If I had to encapsulate my religious outlook in one sentence, I would invert the oft-cited phrase ‘spiritual, but not religious’ and instead say I am ‘religious, but not spiritual’. I have always had a deep-seated interest in religion, and I love the traditions, community and way of life which Christianity provides. Yet I have always struggled with the supernatural aspects of the faith; I could never grasp the concept of communicating with a God ‘up there’ while humans were ‘down here’. I bounced from church to church, all over the theological spectrum, hoping to finally achieve the ‘personal relationship with Jesus’ everyone else seemed to enjoy. My search eventually led me to attend theological college, where faith tends to either strengthen or die.
For my final year dissertation, I chose to research the experience of autistic adults within the Christian church; I received my autism diagnosis at the age of 18, yet I had never considered how that could influence my theology. Too often, theology regarding marginalised groups focuses on how to pull these groups into the ecclesiastical fold, enforcing conformity to theological norms. The liberation theologians of the twentieth century had a different understanding: theology should come from the margins, by listening to diverse perspectives and receiving new theological understandings beyond the established norm.
My research revealed that I am not a hopeless heretic in a state of wilful rebellion. Instead, there are neurobiological reasons which explain why a certain percentage of autistic people struggle to give intellectual assent to supernatural doctrines. Multiple research papers have demonstrated a connection between autism and lack of belief a supernatural deity (Caldwell-Harris et al., 2011; Hutson, 2012, Norenzayan et al., 2012); in order to properly relate to a personal deity, one must be able to empathise with God’s personality traits, thoughts, moods, and ways of communicating. Autistic people have a hard enough time doing this with someone who is standing in front of them, let alone with an entity we cannot see. To quote John Shelby Spong, “What the mind cannot accept, the heart can finally never adore”.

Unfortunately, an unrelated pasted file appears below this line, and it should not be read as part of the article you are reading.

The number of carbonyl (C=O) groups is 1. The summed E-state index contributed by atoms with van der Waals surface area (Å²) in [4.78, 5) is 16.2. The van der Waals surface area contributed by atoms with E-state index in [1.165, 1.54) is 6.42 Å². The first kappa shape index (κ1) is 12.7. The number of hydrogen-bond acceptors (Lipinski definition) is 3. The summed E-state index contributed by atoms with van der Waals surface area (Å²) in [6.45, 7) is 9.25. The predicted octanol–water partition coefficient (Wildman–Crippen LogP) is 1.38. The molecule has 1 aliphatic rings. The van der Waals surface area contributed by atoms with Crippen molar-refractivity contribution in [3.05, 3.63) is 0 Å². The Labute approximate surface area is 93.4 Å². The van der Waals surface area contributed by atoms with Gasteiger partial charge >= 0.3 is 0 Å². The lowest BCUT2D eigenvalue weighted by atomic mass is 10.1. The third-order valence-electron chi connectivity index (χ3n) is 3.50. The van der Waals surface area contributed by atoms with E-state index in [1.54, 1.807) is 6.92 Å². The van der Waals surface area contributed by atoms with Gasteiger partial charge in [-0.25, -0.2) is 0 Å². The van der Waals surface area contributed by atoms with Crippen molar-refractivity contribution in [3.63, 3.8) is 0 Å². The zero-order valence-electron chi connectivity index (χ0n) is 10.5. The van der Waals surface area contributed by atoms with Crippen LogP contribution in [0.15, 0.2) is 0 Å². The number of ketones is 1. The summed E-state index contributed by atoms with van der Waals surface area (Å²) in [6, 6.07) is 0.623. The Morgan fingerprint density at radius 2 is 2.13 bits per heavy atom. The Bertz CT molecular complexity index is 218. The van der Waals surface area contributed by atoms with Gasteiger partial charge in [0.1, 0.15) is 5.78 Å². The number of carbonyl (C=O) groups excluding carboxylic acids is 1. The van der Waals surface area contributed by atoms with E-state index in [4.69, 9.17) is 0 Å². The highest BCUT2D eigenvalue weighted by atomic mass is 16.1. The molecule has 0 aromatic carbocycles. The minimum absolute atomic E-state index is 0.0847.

Society is ordered around ideas of normativity, whereby those who do not meet the norm are viewed as defective. Churches can subconsciously buy into these ideas if the goal is to make autistic people more neurotypical in behaviour and belief. How, then, can an autistic person remain part of a faith community without having to force themselves into a way of thinking that is fundamentally incompatible with the way they experience the world?
As an autistic Christian, I have a deep desire to be part of something beyond myself, to follow the teachings of Jesus and establish the Kingdom of God on earth. I may not be able to communicate with an anthropomorphised God, but this I know: God is love, and autistic people are just as capable at giving and receiving love as anyone else. Many autistic adults face a life of isolation and misunderstanding; churches can offer a community of inclusive love for such individuals.
Personally, I have found the progressive Christian tradition to be most accepting of mavericks like me. One could draw an interesting comparison between the treatment of autistic people and LGBT+ people in the church. Many progressive denominations have amended their attitudes to LGBT+ people, no longer viewing them as a problem to be solved, but instead extending a Gospel of welcome and accepting them without caveat or condition. Likewise, churches should be prepared to challenge their preconceived ideas regarding autism and learn to accept adults with ASD into the church community as they are.
It must be noted that I do not speak on behalf of all autistic Christians. Autism is heterogenous, meaning every autistic adult presents differently, and therefore the extent to which they struggle to conceptualise a personal deity will vary.
I finish with a quote from a local priest: “I’d rather be an ‘unbelieving Christian’ living by faith than an ‘unbeloving Christian’ living by beliefs”.
This article was originally published in issue 33 of Progressive Voices, magazine of the Progressive Christian Network
Caldwell-Harris, C., Murphy, C.F, Velazquez, T., and McNamara, P. (2011) ‘Religious Belief Systems of Persons with High Functioning Autism.’ Proceedings of the Annual Meeting of the Cognitive Science Society, 33. Available at: https://escholarship.org/uc/item/6zh3j3pr
Hutson, M. (2012) ‘Does Autism Lead to Atheism?’ Psychology Today. Available at: https://www.psychologytoday.com/gb/blog/psyched/201205/does-autism-lead-atheism
Norenzayan A., Gervais W.M. and Trzesniewski, K.H. (2012) ‘Mentalizing Deficits Constrain Belief in a Personal God.’ PLOS ONE, 7(5). Available at: https://doi.org/10.1371/journal.pone.0036880